Anyway, the benefits of being Platinum include early check-in, late check-out, a room upgrade, and a welcome amenity. That’s pretty cool, but there’s another oddball program out there specific to the Intercontinental Hotel called the Ambassador program.

Unlike every other program, this one you can purchase for $200, and it provides a host of benefits specifically at Intercontinental hotels. I’d been wavering on whether or not to purchase this, but on the day I was due to check-in, I went ahead and did it. (I’ll detail all the other benefits of the Ambassador program in a later post)

I’m so glad I did. You see, since I was booking my stay using points, I only qualified for the cheapest room available. That room, which goes for $300/night, is a hotel room in the main building.

With my status as a Platinum member, the hotel went ahead and upgraded me to a premium hotel room. This was about a $30/night difference. Not a huge deal, but pretty cool.

However, when I arrived, I wrote down my newly purchased Ambassador number on the check-in form, telling the reception clerk that I was indeed a Platinum Ambassador.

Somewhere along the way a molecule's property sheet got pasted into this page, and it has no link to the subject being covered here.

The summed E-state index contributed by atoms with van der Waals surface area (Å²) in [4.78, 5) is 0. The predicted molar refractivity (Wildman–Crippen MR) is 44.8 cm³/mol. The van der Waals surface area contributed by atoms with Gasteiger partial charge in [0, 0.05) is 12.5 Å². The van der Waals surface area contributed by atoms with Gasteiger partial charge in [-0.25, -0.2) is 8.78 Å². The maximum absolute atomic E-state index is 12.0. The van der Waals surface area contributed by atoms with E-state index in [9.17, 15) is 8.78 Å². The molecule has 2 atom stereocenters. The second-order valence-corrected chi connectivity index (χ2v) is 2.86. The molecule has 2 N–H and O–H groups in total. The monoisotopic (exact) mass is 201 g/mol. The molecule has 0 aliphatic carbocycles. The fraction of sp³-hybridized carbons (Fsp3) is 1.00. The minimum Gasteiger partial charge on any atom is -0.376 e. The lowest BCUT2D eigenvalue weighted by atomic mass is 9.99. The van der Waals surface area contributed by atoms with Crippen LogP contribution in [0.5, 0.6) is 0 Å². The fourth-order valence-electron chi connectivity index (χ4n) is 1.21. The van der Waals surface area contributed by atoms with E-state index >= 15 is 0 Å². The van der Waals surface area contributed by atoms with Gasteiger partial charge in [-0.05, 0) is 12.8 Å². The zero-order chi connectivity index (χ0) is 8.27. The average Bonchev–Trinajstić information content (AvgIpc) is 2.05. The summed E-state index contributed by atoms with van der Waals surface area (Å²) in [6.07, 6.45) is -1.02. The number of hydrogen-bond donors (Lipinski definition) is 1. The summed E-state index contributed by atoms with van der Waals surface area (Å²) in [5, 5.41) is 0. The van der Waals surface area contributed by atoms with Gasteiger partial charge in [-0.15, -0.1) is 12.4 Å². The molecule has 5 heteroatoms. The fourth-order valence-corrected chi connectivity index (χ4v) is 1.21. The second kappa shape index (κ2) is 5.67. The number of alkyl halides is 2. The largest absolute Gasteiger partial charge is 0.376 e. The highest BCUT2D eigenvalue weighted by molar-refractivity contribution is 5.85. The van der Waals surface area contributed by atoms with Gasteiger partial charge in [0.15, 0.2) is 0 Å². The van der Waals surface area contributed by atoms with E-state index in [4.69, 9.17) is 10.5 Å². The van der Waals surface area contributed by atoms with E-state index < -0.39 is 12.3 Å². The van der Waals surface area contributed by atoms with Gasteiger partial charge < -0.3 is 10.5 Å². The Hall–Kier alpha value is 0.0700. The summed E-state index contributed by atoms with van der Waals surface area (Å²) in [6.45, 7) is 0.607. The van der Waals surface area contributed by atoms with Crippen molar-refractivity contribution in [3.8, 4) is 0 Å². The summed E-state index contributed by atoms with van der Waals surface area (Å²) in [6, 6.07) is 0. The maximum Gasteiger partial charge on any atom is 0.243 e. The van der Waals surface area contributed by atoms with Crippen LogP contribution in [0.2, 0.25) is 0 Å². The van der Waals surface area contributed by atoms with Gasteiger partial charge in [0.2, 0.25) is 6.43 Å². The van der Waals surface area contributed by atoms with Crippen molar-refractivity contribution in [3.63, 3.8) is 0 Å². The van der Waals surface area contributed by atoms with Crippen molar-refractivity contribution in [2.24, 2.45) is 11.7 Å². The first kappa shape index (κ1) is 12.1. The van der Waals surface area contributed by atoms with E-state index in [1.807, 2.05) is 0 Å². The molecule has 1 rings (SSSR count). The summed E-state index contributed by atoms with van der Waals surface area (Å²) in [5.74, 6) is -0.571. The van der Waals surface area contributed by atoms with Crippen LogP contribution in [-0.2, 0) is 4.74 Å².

I kid you not, he gasped, starting typing furiously on his computer, and then swiftly disappeared to the back room.

When he came back, he handed me the key to my room, informing me that as a Platinum Ambassador, he’d gone ahead and upgraded me to their best available room, which was an entire bungalow with another private pool.

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These rooms go for about $600/night. That’s a difference of $1200 over the course of my three day stay, and an excellent return on the $250 investment in my status ($49 for the card and $200 for the Ambassador program).

I was floored. I thanked him profusely, loaded myself and my luggage (my backpack) into a golf cart, and I was off.

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The Intercontinental, while on the same island as the Hilton, is a totally different world. It’s on the opposite side, for one thing, and this hotel is much more…tropical.